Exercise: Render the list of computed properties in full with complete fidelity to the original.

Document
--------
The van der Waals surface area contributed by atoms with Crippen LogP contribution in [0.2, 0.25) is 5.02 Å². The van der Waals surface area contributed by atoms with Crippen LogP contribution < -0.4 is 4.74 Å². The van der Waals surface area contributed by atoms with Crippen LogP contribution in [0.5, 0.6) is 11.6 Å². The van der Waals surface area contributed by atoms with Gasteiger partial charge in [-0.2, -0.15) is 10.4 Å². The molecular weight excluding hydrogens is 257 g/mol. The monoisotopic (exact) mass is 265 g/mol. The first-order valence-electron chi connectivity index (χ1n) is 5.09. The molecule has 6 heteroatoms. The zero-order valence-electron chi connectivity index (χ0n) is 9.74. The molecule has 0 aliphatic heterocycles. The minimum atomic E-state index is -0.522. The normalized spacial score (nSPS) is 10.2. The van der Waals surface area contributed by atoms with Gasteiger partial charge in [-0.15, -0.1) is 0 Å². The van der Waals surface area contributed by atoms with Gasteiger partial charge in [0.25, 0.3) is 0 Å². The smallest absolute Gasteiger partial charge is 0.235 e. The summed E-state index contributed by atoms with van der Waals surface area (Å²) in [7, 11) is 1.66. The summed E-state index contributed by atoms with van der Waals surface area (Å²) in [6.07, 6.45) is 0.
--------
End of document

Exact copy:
The van der Waals surface area contributed by atoms with Crippen LogP contribution in [0.2, 0.25) is 5.02 Å². The van der Waals surface area contributed by atoms with Crippen LogP contribution < -0.4 is 4.74 Å². The van der Waals surface area contributed by atoms with Crippen LogP contribution in [0.5, 0.6) is 11.6 Å². The van der Waals surface area contributed by atoms with Gasteiger partial charge in [-0.2, -0.15) is 10.4 Å². The molecular weight excluding hydrogens is 257 g/mol. The monoisotopic (exact) mass is 265 g/mol. The first-order valence-electron chi connectivity index (χ1n) is 5.09. The molecule has 6 heteroatoms. The zero-order valence-electron chi connectivity index (χ0n) is 9.74. The molecule has 0 aliphatic heterocycles. The minimum atomic E-state index is -0.522. The normalized spacial score (nSPS) is 10.2. The van der Waals surface area contributed by atoms with Gasteiger partial charge in [-0.15, -0.1) is 0 Å². The van der Waals surface area contributed by atoms with Gasteiger partial charge in [0.25, 0.3) is 0 Å². The smallest absolute Gasteiger partial charge is 0.235 e. The summed E-state index contributed by atoms with van der Waals surface area (Å²) in [7, 11) is 1.66. The summed E-state index contributed by atoms with van der Waals surface area (Å²) in [6.07, 6.45) is 0.